As a Roman astrological convention it was borrowed by other European peoples; the Germanic tribes substituting their own deities for those of the Romans, without regard to planets. The Coligny calendar suggests a Celtic division of the month into halves; the regular Greek division of the month was into three decades; and the Romans also had a market week of nine days. Phrase a week, as in eight days a week recorded by 1540s; see a- (1).

Greek planetary names [for the days of the week] ... are attested for the early centuries of our era, but their use was apparently restricted to certain circles; at any rate they never became popular. In Rome, on the other hand, the planetary names became the established popular terms, too strongly intrenched to be displaced by the eccl[esiastical] names, and spreading through most of western Europe. [Carl Darling Buck, "A Dictionary of Selected Synonyms in the Principal Indo-European Languages," 1949]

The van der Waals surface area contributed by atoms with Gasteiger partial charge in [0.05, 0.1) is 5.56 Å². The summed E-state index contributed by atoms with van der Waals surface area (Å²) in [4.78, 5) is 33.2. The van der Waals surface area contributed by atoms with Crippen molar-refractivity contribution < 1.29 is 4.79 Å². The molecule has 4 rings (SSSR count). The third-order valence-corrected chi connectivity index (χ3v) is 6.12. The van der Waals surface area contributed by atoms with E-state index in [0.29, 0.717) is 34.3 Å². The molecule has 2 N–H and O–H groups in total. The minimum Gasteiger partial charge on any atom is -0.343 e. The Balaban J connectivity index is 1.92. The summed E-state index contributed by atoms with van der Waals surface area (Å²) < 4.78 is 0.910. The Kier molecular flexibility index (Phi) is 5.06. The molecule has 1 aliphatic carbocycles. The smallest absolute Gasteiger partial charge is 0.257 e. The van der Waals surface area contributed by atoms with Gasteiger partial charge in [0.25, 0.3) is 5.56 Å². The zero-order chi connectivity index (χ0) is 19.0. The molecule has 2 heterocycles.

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harvest (n.)

Old English hærfest "autumn," as one of the four seasons, "period between August and November," from Proto-Germanic *harbitas (source also of Old Saxon hervist, Old Frisian and Dutch herfst, German Herbst "autumn," Old Norse haust "harvest"), from PIE root *kerp- "to gather, pluck, harvest."

In Old English and Middle English it was primarily a season name, with only an implied reference to the gathering of crops. The meaning "the time of gathering crops" is attested by mid-13c., and the sense was extended to the action itself and the product of the action (after c. 1300). After c. 1500 these were the main senses and the borrowed autumn and repurposed fall (n.) supplied the season name.